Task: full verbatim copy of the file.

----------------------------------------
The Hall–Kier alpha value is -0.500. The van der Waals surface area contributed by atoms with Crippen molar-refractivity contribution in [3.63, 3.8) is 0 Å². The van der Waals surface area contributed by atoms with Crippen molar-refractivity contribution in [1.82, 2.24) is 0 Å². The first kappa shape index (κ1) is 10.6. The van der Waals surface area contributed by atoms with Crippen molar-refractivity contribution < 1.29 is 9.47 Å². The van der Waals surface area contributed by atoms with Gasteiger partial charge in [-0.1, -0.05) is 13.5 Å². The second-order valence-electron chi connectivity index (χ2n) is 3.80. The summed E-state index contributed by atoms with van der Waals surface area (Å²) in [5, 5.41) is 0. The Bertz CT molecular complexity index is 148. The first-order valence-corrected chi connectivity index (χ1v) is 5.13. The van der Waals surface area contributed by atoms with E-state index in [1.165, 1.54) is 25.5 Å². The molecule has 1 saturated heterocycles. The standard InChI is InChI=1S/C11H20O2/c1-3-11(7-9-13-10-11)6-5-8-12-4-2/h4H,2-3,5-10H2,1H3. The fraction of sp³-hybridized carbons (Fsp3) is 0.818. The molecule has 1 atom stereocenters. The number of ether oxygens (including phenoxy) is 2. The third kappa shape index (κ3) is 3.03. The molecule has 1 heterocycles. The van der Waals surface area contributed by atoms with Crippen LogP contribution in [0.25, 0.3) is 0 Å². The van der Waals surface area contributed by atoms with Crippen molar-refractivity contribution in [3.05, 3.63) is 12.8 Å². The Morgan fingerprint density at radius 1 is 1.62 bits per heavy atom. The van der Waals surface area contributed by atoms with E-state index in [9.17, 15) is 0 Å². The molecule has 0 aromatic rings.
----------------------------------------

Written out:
The Hall–Kier alpha value is -0.500. The van der Waals surface area contributed by atoms with Crippen molar-refractivity contribution in [3.63, 3.8) is 0 Å². The van der Waals surface area contributed by atoms with Crippen molar-refractivity contribution in [1.82, 2.24) is 0 Å². The first kappa shape index (κ1) is 10.6. The van der Waals surface area contributed by atoms with Crippen molar-refractivity contribution < 1.29 is 9.47 Å². The van der Waals surface area contributed by atoms with Gasteiger partial charge in [-0.1, -0.05) is 13.5 Å². The second-order valence-electron chi connectivity index (χ2n) is 3.80. The summed E-state index contributed by atoms with van der Waals surface area (Å²) in [5, 5.41) is 0. The Bertz CT molecular complexity index is 148. The first-order valence-corrected chi connectivity index (χ1v) is 5.13. The van der Waals surface area contributed by atoms with E-state index in [1.165, 1.54) is 25.5 Å². The molecule has 1 saturated heterocycles. The standard InChI is InChI=1S/C11H20O2/c1-3-11(7-9-13-10-11)6-5-8-12-4-2/h4H,2-3,5-10H2,1H3. The fraction of sp³-hybridized carbons (Fsp3) is 0.818. The molecule has 1 atom stereocenters. The number of ether oxygens (including phenoxy) is 2. The third kappa shape index (κ3) is 3.03. The molecule has 1 heterocycles. The van der Waals surface area contributed by atoms with Crippen LogP contribution in [0.25, 0.3) is 0 Å². The van der Waals surface area contributed by atoms with Crippen molar-refractivity contribution in [3.05, 3.63) is 12.8 Å². The Morgan fingerprint density at radius 1 is 1.62 bits per heavy atom. The van der Waals surface area contributed by atoms with E-state index in [9.17, 15) is 0 Å². The molecule has 0 aromatic rings.